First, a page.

Cybercrime as-a-service , Fraud Management & Cybercrime , Next-Generation Technologies & Secure Development

Repurposed REvil Ransomware Used in Attacks

Secureworks: New Group Apparently Waging Attacks Using Same Code
Repurposed REvil Ransomware Used in Attacks
Ransom note from attackers using LV malware (Source: Secureworks)

A newly identified threat group is using a repurposed version of REvil ransomware to wage attacks, according to security company Secureworks' Counter Threat Unit.

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Researchers at Secureworks tracked what looked like a new ransomware strain, dubbed LV, which has been in the wild since late 2020, and found that it had identical code structure to REvil. While a threat group the researchers call "Gold Southfield" operates REvil, Secureworks has dubbed the separate group that's using the repurposed version "Gold Northfield."

The researchers say the use of the repurposed REvil malware indicates one of three scenarios: that Gold Southfield sold the source code or shared it as part of a partnership - or that the code was stolen.

Concealing the Connection

The researchers say the threat actors using the LV version of the malware likely used a hex editor to remove potentially identifying characteristics from the binary to conceal that LV is a repurposed version of REvil.

Variations in partner and campaign IDs across LV configurations and the practice of naming and shaming victims could indicate that Gold Northfield is launching a ransomware-as-a-service offering, the researchers say. But the researchers have not discovered LV ransomware advertisements on underground forums.

REvil, also known as Sodinokibi and Sodin, first appeared in April 2019. The gang behind the ransomware has been tied to several high-profile attacks, including those targeting meat processor JBS, Apple device blueprints, and a suspected attack at Fujifilm.

Leak Sites

Researchers identified two LV ransomware leak sites, which had an identical structure but appeared to be operated independently. "The sites listed victims during the same time frame, but only one victim was listed on both sites. It is unclear why Gold Northfield would operate two leak sites," the researchers note. "The leak sites name and shame victims. The threat actors coerce the victims into paying the ransom by threatening to publish their sensitive information," unless victims initiate contact within 72 hours.

To support their claims, the threat actors also post screenshots of the victim's sensitive files on the leak sites.

"However, it appears that none of the victims' data has been released as of this publication," the researchers report. "It is unclear if victims paid the ransom and the threat actors just keep the full list of victims on the leak site as evidence of their conquests."

A Cost-Effective Approach

The Secureworks report also notes: "By modifying the binary of a prolific ransomware family, the Gold Northfield threat actors significantly expedited their maturity within the ransomware ecosystem. Without expending resources on ransomware development, the group can operate more efficiently than its competitors while still offering a best-in-class ransomware offering, ultimately resulting in a more profitable business model."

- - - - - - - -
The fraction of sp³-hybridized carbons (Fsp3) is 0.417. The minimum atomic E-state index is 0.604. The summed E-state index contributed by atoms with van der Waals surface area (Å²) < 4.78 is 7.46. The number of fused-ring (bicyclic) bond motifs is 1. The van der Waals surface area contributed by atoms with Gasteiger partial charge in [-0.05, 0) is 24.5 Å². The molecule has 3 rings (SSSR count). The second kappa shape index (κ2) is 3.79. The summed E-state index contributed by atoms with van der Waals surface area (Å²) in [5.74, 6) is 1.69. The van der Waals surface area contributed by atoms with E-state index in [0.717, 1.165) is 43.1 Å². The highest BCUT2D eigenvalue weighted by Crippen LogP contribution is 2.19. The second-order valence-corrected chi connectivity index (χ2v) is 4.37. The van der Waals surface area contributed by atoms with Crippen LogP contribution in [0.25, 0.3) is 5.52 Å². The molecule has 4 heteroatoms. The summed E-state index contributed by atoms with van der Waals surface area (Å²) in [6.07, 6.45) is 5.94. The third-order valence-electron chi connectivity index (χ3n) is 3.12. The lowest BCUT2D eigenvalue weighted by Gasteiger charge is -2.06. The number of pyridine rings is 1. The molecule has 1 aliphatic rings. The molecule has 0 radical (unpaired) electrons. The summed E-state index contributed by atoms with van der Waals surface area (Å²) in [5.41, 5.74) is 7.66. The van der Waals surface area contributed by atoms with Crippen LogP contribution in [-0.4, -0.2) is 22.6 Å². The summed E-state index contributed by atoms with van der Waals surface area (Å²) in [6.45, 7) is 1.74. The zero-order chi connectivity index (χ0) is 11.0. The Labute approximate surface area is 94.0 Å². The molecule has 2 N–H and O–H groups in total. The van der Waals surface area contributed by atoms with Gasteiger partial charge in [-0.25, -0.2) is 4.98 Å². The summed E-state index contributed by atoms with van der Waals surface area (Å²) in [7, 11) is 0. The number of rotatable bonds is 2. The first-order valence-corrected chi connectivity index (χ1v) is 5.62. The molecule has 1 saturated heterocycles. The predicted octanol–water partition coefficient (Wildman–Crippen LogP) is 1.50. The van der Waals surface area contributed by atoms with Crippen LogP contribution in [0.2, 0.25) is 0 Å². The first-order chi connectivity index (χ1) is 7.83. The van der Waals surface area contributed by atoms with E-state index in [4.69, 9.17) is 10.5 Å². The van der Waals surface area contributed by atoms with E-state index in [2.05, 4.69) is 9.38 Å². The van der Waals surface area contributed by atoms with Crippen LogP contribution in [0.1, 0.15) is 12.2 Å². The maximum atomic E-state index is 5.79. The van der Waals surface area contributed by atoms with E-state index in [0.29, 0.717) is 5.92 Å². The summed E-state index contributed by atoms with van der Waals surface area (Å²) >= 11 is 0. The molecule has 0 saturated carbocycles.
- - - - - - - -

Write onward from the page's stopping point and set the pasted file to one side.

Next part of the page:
The ability to repurpose the REvil binary suggests that the Gold Northfield threat actors have technical capabilities, the researchers say. "Additionally, the complexity required for this repurposing and the configuration variations across LV samples suggest that Gold Northfield may have automated the process. Although a RaaS for the LV ransomware could provide direct competition for Gold Southfield's RaaS offering, the lack of a reliable and organized infrastructure needed to operate a successful RaaS offering suggests that Gold Northfield has to expand its capabilities and resources to compete with other ransomware operations."

Ransom Notification

Researchers say that the only ransom note change the LV operators made from the standard REvil format was replacing REvil's ransom payment Tor domain with LV's domain.

Upon accessing the ransom site, a victim is presented with a form that requests a key from the original ransom note. The original ransom note generally represents information about the ransomware infection that has been encrypted.

The Secureworks researchers tried to submit the key from the ransom note, but it returned HTTP errors. Researchers say that the errors may have been caused by anti-analysis controls implemented by LV operators to inspect characteristics of the submitted key for suspicious or undesirable activity.

A successful key submission displays a page showing the ransom amount in U.S. dollars and how much time the victim has to pay the ransom before sensitive data is disclosed. The page also includes a live chat function for the victim to interact with the threat actors, the researchers report.

Another REvil Attack

Meanwhile, it appears the original REvil operation is continuing its attacks.

A Brazilian medical diagnostic company, Grupo Fleury, said this week that it had suffered an external attack that disrupted business operations. Bleeping Computer, citing cybersecurity experts, reports REvil ransomware was involved.

A ransom note accessed by Bleeping Computer says that the "REvil ransomware operation is demanding $5 million to receive a decryptor and not leak allegedly stolen files."


About the Author

Prajeet Nair

Prajeet Nair

Principal Correspondent

Nair is principal correspondent for Information Security Media Group's global news desk. He has previously worked at TechCircle, IDG, Times Group and other publications where he reported on developments in enterprise technology, digital transformation and other issues.




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